Ruby Dee

(1922–2014)  Born Ruby Ann Wallace in Cleveland, raised in Harlem, the award-

winning actress maintained fond and active ties to Cleveland, where she still had family,  throughout her career. A mural bearing her likeness dominates the west wall of Karamu’s theater, the historic multi-racial performance space she loved and supported over a long and distinguished career on stage and television, and in film. Her debut on a Cleveland stage was at the Hanna Theater, in a touring production of Anna Lucasta in the late 1940s. 

She often found time to return to Cleveland, appearing at both Playhouse Square (in the Great Lakes Theater production of Adrienne Kennedy’s Ohio State Murders) and Karamu, where Artistic Director Terence Spivey worked with Dee twice. “She was so giving with young artists, and so giving with me,” said Spivey. “She just wanted to be part of the ensemble. It wasn’t about her being a legend. It was about, ‘Let me fit in with what you’re doing here.’” In 1968, she made a movie here that she had co-written called Uptight, a meditation on race, family and loyalty.

Dee’s first major career breakthrough came in 1946 with the title role in the American Negro Theater’s Broadway production of Anna Lucasta. She received national recognition for her role in The Jackie Robinson Story (1950) and in 1959 landed a starring role on Broadway in Lorraine Hansberry’s play A Raisin in the Sun, earning great acclaim for her portrayal of Ruth Younger, opposite Sidney Poitier as her husband. Two years later, the pair reprised their roles in the film version.

In 1965, Dee made history with the American Shakespeare Festival, becoming the first black actress to portray a lead role in the festival, playing both Kate in The Taming of the Shrew and Cordelia in King Lear . In 1969, she appeared in 20 episodes of Peyton Place, and as Cora Sanders, a Marxist college professor clearly inspired by the real-life activist Angela Y. Davis, in Season 1/Episode 14 of Police Woman. She played Queen Haley in the 1979 mini-series Roots: The Next Generations.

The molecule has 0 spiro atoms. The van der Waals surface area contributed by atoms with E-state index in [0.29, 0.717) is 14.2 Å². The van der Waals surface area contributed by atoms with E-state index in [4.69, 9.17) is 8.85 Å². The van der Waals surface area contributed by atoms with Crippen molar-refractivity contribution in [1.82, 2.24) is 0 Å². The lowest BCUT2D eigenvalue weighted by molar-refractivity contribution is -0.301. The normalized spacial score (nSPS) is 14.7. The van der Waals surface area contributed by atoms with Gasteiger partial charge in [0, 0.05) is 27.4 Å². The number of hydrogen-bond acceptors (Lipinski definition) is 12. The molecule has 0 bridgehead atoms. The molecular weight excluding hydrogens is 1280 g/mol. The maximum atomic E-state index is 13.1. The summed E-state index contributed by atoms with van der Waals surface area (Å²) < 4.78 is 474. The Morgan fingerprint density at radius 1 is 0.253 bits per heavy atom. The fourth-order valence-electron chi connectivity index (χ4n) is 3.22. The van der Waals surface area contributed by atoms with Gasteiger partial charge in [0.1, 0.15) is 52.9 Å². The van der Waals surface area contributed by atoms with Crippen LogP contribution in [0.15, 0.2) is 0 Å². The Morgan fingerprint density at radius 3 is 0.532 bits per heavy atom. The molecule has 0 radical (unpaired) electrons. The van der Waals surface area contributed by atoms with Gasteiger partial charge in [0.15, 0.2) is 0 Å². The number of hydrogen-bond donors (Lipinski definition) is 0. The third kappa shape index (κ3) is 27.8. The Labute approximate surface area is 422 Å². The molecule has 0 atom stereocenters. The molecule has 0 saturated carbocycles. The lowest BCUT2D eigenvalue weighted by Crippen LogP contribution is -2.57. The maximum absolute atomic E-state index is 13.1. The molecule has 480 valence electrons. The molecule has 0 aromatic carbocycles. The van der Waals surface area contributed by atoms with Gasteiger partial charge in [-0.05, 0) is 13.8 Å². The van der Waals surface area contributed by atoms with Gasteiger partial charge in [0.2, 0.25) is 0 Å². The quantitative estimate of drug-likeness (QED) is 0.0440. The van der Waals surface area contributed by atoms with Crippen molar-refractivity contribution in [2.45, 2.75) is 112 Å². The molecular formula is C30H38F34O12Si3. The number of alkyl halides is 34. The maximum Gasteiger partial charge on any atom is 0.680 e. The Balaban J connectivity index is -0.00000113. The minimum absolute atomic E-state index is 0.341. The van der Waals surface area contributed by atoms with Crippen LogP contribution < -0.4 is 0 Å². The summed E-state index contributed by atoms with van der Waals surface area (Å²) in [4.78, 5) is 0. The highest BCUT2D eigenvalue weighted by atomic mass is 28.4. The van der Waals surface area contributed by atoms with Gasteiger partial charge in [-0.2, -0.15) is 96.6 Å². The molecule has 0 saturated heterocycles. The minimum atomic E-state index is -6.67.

Dee was nominated for eight Emmy awards (including a guest appearance in the “Skylark” episode of China Beach), winning for her role in the 1990 made-for-TV movie Decoration Day. She appeared in Spike Lee’s acclaimed 1989 film Do the Right Thing and his 1991 film Jungle Fever. In 1995, she and husband Ossie Davis, who were both also active participants in the Civil Rights Movement (and close friends of both Martin Luther King Jr. and Malcolm X), were awarded the National Medal of Arts, and in 2004, Kennedy Center Honors.

Dee narrated a series of WPA slave narratives in the 2003 HBO film Unchained Memories. In 2007 she and Ossie shared the Grammy Award for Best Spoken Word Album with former President Jimmy Carter; and in 2008, Dee received an Oscar nomination for playing Mama Lucas in the hit film American Gangster. She won the Screen Actors Guild award for the same performance.

Ruby Dee in Great Lakes Theater Festival’s world premiere of Adrienne Kennedy’s play “Ohio State Murders,” staged by Gerald Freedman (1992). GLTF commissioned Kennedy to write the play in 1989. Photo by Roger Mastroianni, Courtesy Great Lakes Theater.

By Carl Van Vechten – This image is available from the United States Library of Congress Prints and Photographs division under the digital ID van.5a51897. Public Domain,